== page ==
About Triathlon Australia - History
Triathlon Australia is the official National Sporting Organisation responsible for the management and delivery of the sports of triathlon, duathlon, aquathlon, paratriathlon and multisport within Australia.
Triathlon Australia (TA) has 8 affiliated State and Territory Triathlon Associations. Known as the STTAs, they are the official members of the national body. In addition we have approximately 22,000 individual members and 220 affiliated triathlon clubs.
Our Core Brand Values:
The Triathlon Australia Strategic Plan 2016 – 2019 clearly outlines our Mission, Values and Objectives. To view our Strategic Plan, click here.
To enrich the sporting landscape by issuing a unique challenge anyone can accept and continuously grow, strengthen and connect the triathlon family and every Starting Line in Australia.
Everyone in Australia has a story, they all intersect in one place - the Starting Line, they are what bind us in our shared passion for sport and our way of life.
Passion | Participation | Performance
Our triple bottom line - Building and connecting the passion, growing participation and strengthening the performance of our elite athletes.
The start of triathlon in Australia
Triathlon came to Australia in the early 1980s after developing mainly on the West coast of the USA in the mid to late 1970s. The first State Triathlon Associations were formed in late 1984 and early 1985. In May 1986 at Broadbeach, Queensland the Triathlon Federation of Australia was formed with Dr. Jim Hazel (after whom the Australian Ultra distance Championship Trophy is named) from Sydney becoming the inaugural President and Geoff Frost from Melbourne the Vice President. In 1991 the name of the national Governing Body was changed to Triathlon Australia.
|Images from 1991 Gold Coast ITU Triathlon World Championships_credit Jero Honda|
TA became a founding member of the International Triathlon Union (ITU) upon its formation in April 1989 in Avignon France. The first ITU World Championships were also held in Avignon in August of that year. The distances chosen were to become the standard in short course triathlon racing - 1.5 km swim 40km cycle and 10 km run. As the swim was the equivalent of the longest Olympic pool event, the bike was the standard international time trial distance and the run the longest Olympic track event, the term "Olympic Distance" quickly became shorthand for the standard course.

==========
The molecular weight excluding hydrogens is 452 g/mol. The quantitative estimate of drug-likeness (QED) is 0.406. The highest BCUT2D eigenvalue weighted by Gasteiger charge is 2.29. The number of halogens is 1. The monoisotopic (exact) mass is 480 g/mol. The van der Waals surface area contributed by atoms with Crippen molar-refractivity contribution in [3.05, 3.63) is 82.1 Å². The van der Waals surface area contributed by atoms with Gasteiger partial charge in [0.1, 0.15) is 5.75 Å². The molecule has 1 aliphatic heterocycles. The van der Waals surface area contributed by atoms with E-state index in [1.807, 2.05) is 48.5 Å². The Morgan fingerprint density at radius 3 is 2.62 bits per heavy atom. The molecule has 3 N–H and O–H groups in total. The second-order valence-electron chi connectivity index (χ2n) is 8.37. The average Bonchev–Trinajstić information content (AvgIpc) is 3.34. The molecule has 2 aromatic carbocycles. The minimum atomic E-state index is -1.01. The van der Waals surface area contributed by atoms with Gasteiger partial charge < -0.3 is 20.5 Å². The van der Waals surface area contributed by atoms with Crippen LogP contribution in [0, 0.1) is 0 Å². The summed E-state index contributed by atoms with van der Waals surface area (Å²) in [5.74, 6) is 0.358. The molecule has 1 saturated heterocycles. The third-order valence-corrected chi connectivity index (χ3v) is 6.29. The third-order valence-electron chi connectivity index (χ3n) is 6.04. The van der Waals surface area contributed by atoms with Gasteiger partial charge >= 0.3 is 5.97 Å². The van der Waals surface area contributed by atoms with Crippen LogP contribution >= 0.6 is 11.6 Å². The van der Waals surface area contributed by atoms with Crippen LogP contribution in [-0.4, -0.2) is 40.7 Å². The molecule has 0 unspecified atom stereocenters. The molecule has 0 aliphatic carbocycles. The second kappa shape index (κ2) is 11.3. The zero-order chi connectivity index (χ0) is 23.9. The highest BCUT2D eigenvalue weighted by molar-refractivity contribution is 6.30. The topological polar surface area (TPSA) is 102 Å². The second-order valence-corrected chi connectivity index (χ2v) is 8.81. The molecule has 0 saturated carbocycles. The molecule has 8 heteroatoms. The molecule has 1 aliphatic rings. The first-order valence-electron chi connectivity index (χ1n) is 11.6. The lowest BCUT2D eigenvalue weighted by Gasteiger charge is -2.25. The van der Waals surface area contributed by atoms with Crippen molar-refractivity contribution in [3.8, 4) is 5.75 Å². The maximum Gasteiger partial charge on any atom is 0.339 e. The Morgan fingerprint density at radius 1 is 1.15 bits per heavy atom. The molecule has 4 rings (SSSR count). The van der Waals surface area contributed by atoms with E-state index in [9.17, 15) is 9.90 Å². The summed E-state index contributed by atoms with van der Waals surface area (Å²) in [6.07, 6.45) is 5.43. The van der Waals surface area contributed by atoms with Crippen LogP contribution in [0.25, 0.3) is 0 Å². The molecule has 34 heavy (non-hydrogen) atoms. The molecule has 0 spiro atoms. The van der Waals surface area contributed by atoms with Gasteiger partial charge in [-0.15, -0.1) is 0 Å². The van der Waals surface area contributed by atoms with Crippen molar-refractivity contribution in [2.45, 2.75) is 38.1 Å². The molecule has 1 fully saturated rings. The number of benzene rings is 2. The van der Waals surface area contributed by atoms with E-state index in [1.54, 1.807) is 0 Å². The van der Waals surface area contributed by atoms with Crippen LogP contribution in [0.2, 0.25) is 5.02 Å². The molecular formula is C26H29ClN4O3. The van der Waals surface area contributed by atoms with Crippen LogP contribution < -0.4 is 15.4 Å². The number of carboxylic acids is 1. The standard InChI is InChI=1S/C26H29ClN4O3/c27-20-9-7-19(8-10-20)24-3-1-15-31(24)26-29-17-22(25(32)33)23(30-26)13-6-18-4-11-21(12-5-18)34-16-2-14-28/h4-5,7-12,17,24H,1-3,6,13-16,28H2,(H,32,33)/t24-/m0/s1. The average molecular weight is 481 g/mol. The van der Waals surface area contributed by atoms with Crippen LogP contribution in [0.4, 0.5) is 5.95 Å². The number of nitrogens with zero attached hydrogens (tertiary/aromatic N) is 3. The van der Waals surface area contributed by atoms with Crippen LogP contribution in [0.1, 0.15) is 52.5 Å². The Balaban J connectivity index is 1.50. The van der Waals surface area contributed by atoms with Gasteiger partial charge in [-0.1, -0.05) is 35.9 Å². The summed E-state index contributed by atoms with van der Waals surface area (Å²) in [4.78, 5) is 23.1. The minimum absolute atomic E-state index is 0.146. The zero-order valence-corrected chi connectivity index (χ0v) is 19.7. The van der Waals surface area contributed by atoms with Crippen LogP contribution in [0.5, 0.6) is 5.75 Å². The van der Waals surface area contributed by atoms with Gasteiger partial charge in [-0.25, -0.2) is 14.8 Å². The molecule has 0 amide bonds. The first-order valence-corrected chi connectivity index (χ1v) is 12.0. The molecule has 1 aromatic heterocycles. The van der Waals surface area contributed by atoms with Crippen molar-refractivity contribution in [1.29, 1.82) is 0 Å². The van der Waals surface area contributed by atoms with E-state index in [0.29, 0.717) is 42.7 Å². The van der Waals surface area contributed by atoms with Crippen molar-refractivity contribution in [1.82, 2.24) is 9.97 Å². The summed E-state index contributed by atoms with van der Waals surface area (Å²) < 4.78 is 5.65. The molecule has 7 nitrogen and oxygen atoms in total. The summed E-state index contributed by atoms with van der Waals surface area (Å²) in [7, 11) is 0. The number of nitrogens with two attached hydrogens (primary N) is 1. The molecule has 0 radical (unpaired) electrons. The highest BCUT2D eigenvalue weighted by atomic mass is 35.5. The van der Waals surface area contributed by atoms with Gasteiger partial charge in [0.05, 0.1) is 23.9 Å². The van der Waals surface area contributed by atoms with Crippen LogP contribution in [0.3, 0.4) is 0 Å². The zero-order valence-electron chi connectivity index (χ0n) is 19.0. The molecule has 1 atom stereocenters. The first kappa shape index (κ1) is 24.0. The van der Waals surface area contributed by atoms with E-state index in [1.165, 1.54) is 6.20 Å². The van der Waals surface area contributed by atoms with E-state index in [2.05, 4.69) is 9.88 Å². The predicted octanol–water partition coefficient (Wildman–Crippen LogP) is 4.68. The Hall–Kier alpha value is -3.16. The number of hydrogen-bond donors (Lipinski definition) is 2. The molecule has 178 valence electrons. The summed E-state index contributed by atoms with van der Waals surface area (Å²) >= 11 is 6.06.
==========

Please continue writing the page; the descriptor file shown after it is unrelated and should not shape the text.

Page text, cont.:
Australian triathletes were successful almost from the start, with Greg Welch picking up the Elite Male World Championship title in Florida 1990. Miles Stewart followed up with a home town win in 1991 on the Gold Coast. In the female category, Michellie Jones won successive championships in Muskoka Canada in 1992 and Manchester in 1993. From that year on Australia’s dominance of the sport at the elite level has continued with many Elite, U23 and Junior titles over the years making Australia undoubtedly the most successful triathlon nation in ITU World Championship racing.
The continued success of our elite and age group athletes at numerous World Championships has been augmented by success at Olympic and Commonwealth Games. Australia has achieved podium finishes at all four Olympic Games. In 2000, the silver medal was won by Michellie Jones, in 2004 the silver medal was won by Loretta Harrop, in 2008 Emma Snowsill won the Gold medal and in 2012 Erin Densham won Bronze.
Australia has been successful at Commonwealth Games. At the 2002 Manchester Games, Australia took home two medals; Miles Stewart with Silver and Nicole Hackett Bronze. In Melbourne in 2006 Australia won three medals: Gold for Brad Kahlefeldt and Emma Snowsill and Bronze for Peter Robertson. At the Glasgow Games in 2014, the Australian team took home the Bronze medal in the Team Relay.